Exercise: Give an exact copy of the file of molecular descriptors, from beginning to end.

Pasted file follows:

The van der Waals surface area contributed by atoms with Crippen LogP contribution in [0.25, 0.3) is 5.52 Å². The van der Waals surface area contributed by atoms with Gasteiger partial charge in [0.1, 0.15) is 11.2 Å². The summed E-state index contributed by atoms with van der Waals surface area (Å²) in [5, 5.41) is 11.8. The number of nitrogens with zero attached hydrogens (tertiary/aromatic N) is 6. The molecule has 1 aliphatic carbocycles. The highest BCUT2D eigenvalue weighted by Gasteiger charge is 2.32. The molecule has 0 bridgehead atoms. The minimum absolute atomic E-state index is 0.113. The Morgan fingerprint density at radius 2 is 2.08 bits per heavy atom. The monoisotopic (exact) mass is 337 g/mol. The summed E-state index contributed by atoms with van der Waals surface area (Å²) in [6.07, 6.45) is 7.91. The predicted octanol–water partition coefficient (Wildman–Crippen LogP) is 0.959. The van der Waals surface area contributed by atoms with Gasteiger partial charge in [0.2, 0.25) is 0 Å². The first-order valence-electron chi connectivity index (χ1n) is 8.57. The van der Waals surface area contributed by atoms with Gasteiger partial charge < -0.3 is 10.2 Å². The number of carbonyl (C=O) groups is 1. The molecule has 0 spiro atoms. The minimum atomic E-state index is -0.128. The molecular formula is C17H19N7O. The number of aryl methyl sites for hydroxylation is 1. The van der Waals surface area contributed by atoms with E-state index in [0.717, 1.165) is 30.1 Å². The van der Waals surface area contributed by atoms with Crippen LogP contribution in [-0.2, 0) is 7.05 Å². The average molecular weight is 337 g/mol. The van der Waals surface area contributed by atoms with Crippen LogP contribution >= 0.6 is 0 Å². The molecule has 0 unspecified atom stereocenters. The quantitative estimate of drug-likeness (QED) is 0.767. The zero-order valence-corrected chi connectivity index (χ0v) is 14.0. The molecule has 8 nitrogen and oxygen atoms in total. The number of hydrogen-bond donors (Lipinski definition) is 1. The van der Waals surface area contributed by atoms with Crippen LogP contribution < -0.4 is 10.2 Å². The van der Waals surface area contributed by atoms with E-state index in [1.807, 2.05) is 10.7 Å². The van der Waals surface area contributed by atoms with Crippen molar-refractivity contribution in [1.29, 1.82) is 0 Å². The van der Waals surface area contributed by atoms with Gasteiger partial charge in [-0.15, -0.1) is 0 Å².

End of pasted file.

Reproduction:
The van der Waals surface area contributed by atoms with Crippen LogP contribution in [0.25, 0.3) is 5.52 Å². The van der Waals surface area contributed by atoms with Gasteiger partial charge in [0.1, 0.15) is 11.2 Å². The summed E-state index contributed by atoms with van der Waals surface area (Å²) in [5, 5.41) is 11.8. The number of nitrogens with zero attached hydrogens (tertiary/aromatic N) is 6. The molecule has 1 aliphatic carbocycles. The highest BCUT2D eigenvalue weighted by Gasteiger charge is 2.32. The molecule has 0 bridgehead atoms. The minimum absolute atomic E-state index is 0.113. The Morgan fingerprint density at radius 2 is 2.08 bits per heavy atom. The monoisotopic (exact) mass is 337 g/mol. The summed E-state index contributed by atoms with van der Waals surface area (Å²) in [6.07, 6.45) is 7.91. The predicted octanol–water partition coefficient (Wildman–Crippen LogP) is 0.959. The van der Waals surface area contributed by atoms with Gasteiger partial charge in [0.2, 0.25) is 0 Å². The first-order valence-electron chi connectivity index (χ1n) is 8.57. The van der Waals surface area contributed by atoms with Gasteiger partial charge < -0.3 is 10.2 Å². The number of carbonyl (C=O) groups is 1. The molecule has 0 spiro atoms. The minimum atomic E-state index is -0.128. The molecular formula is C17H19N7O. The number of aryl methyl sites for hydroxylation is 1. The van der Waals surface area contributed by atoms with E-state index in [0.717, 1.165) is 30.1 Å². The van der Waals surface area contributed by atoms with Crippen LogP contribution in [-0.2, 0) is 7.05 Å². The average molecular weight is 337 g/mol. The van der Waals surface area contributed by atoms with Crippen LogP contribution >= 0.6 is 0 Å². The molecule has 0 unspecified atom stereocenters. The quantitative estimate of drug-likeness (QED) is 0.767. The zero-order valence-corrected chi connectivity index (χ0v) is 14.0. The molecule has 8 nitrogen and oxygen atoms in total. The number of hydrogen-bond donors (Lipinski definition) is 1. The van der Waals surface area contributed by atoms with Crippen LogP contribution < -0.4 is 10.2 Å². The van der Waals surface area contributed by atoms with E-state index in [1.807, 2.05) is 10.7 Å². The van der Waals surface area contributed by atoms with Crippen molar-refractivity contribution in [1.29, 1.82) is 0 Å². The van der Waals surface area contributed by atoms with Gasteiger partial charge in [-0.15, -0.1) is 0 Å².